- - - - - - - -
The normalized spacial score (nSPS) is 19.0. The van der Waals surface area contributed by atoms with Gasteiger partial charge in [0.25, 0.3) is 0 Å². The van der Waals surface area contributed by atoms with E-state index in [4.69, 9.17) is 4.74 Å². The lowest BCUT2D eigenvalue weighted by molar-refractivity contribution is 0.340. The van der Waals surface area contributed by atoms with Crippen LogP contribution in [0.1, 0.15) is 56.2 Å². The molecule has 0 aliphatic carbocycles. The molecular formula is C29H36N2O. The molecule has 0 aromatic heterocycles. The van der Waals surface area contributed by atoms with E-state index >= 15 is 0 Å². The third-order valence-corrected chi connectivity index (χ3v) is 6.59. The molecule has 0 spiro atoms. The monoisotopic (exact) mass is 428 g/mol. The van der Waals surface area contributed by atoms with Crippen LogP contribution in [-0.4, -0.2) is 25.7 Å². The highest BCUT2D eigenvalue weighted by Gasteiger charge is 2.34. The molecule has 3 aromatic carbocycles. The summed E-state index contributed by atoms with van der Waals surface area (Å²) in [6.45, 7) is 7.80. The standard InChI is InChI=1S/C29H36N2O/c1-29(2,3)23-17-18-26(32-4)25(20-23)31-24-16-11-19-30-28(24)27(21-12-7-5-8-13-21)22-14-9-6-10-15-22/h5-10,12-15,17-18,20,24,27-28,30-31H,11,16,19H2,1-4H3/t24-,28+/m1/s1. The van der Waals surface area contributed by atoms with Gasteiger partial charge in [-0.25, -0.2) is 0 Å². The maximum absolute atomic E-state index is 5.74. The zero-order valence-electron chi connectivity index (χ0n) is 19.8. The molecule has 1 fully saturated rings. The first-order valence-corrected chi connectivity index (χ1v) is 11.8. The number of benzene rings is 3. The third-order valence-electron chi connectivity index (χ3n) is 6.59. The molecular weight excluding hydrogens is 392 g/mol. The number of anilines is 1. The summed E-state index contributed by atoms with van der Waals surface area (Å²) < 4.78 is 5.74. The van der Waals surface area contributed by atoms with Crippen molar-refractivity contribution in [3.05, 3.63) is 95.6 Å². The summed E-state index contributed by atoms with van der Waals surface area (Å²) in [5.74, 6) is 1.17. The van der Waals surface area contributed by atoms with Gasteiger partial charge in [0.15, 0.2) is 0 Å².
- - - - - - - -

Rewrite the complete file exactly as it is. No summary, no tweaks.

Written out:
The normalized spacial score (nSPS) is 19.0. The van der Waals surface area contributed by atoms with Gasteiger partial charge in [0.25, 0.3) is 0 Å². The van der Waals surface area contributed by atoms with E-state index in [4.69, 9.17) is 4.74 Å². The lowest BCUT2D eigenvalue weighted by molar-refractivity contribution is 0.340. The van der Waals surface area contributed by atoms with Crippen LogP contribution in [0.1, 0.15) is 56.2 Å². The molecule has 0 aliphatic carbocycles. The molecular formula is C29H36N2O. The molecule has 0 aromatic heterocycles. The van der Waals surface area contributed by atoms with E-state index >= 15 is 0 Å². The third-order valence-corrected chi connectivity index (χ3v) is 6.59. The molecule has 0 spiro atoms. The monoisotopic (exact) mass is 428 g/mol. The van der Waals surface area contributed by atoms with Crippen LogP contribution in [-0.4, -0.2) is 25.7 Å². The highest BCUT2D eigenvalue weighted by Gasteiger charge is 2.34. The molecule has 3 aromatic carbocycles. The summed E-state index contributed by atoms with van der Waals surface area (Å²) in [6.45, 7) is 7.80. The standard InChI is InChI=1S/C29H36N2O/c1-29(2,3)23-17-18-26(32-4)25(20-23)31-24-16-11-19-30-28(24)27(21-12-7-5-8-13-21)22-14-9-6-10-15-22/h5-10,12-15,17-18,20,24,27-28,30-31H,11,16,19H2,1-4H3/t24-,28+/m1/s1. The van der Waals surface area contributed by atoms with Gasteiger partial charge in [-0.25, -0.2) is 0 Å². The maximum absolute atomic E-state index is 5.74. The zero-order valence-electron chi connectivity index (χ0n) is 19.8. The molecule has 1 fully saturated rings. The first-order valence-corrected chi connectivity index (χ1v) is 11.8. The number of benzene rings is 3. The third-order valence-electron chi connectivity index (χ3n) is 6.59. The molecular weight excluding hydrogens is 392 g/mol. The number of anilines is 1. The summed E-state index contributed by atoms with van der Waals surface area (Å²) < 4.78 is 5.74. The van der Waals surface area contributed by atoms with Crippen molar-refractivity contribution in [3.05, 3.63) is 95.6 Å². The summed E-state index contributed by atoms with van der Waals surface area (Å²) in [5.74, 6) is 1.17. The van der Waals surface area contributed by atoms with Gasteiger partial charge in [0.15, 0.2) is 0 Å².